Attitude toward homosexuals in the church lacks love in action

Christians should be compassionate and loving toward homosexuals, rather than judgmental.

Andrew Oxenham, Writer

Recently, a 13-year-old boy from Tehachapi, Calif. died after spending seven days on life support. Seth Walsh was hospitalized after attempted suicide, after the teasing and bullying he endured for being openly gay. The injuries from his suicide attempt caused his eventual death. Not too long before that, Rutgers University freshman Tyler Clementi committed suicide after his homosexual encounter was broadcast over the web by his roommate.

In light of these, and other similar events, large amounts of criticism have been aimed at the religious right, the most outspoken opponents of the homosexual lifestyle. An article in The Stranger, a progressive Seattle newspaper, gained some traction on the web this week, claiming “The religious right points to the suicide rate among gay teenagers —which the religious right works so hard to drive up — as evidence that the gay lifestyle is destructive.”

Let this absurdity be dispatched with truth; there is no member of the Christian faith who purposefully works to drive up the suicide rate among gay teenagers. If there was a person who did work towards that purpose, he is not a true Christian. The love of Christ is absent from these actions.

The article went on to say, “The dehumanizing bigotries that fall from lips of ‘faithful Christians,’ and the lies that spew forth from the pulpit of the churches, ‘faithful Christians’… give their straight children a license to verbally abuse, humiliate and condemn the gay children they encounter.”

Unfortunately for those who want to point the finger at the Christian right, this is not the message presented from the pulpits of most evangelical churches. Those that do are on the fringe, right up there with the Westboro Baptist “God hates fags” people: an embarrassing misrepresentative of the faith.

But as Christians continue to uphold the often unpopular demands of Scripture, this is the kind of bashing they are going to have to be prepared to listen and respond to. We will be lumped in with the rogue, hateful members of the faith and our message of love will be drowned out.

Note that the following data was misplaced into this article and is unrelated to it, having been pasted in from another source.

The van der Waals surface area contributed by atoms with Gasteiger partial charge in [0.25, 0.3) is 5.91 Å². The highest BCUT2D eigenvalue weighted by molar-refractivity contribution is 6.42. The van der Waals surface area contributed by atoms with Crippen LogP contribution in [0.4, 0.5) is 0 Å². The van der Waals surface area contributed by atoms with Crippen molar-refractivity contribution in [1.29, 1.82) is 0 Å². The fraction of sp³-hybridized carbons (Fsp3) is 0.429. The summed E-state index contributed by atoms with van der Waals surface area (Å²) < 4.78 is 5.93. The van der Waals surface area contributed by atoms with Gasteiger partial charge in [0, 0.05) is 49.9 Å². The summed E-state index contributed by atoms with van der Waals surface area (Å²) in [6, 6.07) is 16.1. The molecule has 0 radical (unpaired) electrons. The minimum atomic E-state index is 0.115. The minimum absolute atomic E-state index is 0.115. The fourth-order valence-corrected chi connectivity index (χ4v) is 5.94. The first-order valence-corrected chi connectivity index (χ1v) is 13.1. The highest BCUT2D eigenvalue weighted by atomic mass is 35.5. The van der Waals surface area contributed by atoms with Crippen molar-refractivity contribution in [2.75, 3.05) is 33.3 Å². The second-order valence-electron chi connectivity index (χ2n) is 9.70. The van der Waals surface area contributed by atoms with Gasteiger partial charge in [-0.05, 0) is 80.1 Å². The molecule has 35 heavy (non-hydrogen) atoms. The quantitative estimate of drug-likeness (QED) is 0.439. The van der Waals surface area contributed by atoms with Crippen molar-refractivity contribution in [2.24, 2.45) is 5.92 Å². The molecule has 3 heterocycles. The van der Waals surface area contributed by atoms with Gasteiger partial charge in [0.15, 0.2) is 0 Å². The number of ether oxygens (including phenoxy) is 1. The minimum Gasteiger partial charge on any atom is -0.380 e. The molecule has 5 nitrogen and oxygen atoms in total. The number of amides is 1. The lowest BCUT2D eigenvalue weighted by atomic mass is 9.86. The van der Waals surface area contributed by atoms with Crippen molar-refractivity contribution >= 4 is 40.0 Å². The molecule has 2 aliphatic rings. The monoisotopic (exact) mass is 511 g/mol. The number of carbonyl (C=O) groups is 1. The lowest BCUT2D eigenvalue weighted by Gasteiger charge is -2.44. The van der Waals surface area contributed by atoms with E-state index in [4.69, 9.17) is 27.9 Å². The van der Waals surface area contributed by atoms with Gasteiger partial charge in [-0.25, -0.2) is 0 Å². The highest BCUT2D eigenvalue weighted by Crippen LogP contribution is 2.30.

When it comes time to make a response, two things need to be made clear. First, when responding to criticisms, it is imperative that Christians be slow to speak, making sure that their response is done in love. Regardless of whether the accusations are true or false, anger and frustration comes from somewhere, and seeing through to that central issue (often referred to as the heart of the matter) is a must.

The author of the above-mentioned piece clearly has experienced the mistakes of some Christians, and it has doubtless embittered him towards them. Christians should see matters of this type as a chance to heal relationships rather than as an attack to be repelled. Presenting the Christian worldview in the proper light of love is the first step.

The second thing to be said on the topic of responding is a heavy one. We, as Christians, have a long way to go in learning how to respond to those who profess homosexuality.

Mention a homosexual friend in a group of Christians and watch people stiffen or get “that look.” This is unacceptable behavior. Christ clearly calls us to love our enemies, those who hate us, those who aren’t like us.

This last one is the most difficult, and consequently, Christians are bad at it. If we are to love those not like us, we must treat them as we treat those we love — our family and our best friends. If we are to have friends outside of our comfort zone, we must follow the old cliché and love the sinner while hating the sin.

Now let it be clear that hating the sin doesn’t mean constantly bringing up the topic of sexuality and morals with a homosexual person. The topic of one’s sexuality is private and should only be discussed in a forum in which there is mutual trust and respect. The only way to successfully discuss this issue is with humility and an open mind. Dogmatic ranting will never achieve the goal of mutual understanding; it will only serve to push others farther away.

No one will enter the doors of a church where they fear being hated, oppressed or attacked. If our churches are known for producing children who mock homosexuals, and our parishioners carry “God hates fags” signs to funerals, our ministry to the world is over before it can begin.

Once Christians become synonymous with love, respect and courageous care –– even for even those lifestyles that don’t jive with our own –– they might be more open to Christianity. God’s work can begin in our actions. In the end, it takes the power of God to change the hearts of the lost. It’s not our job to be offended by the world. It is our job to feel compassion for it and draw the lost into the light.

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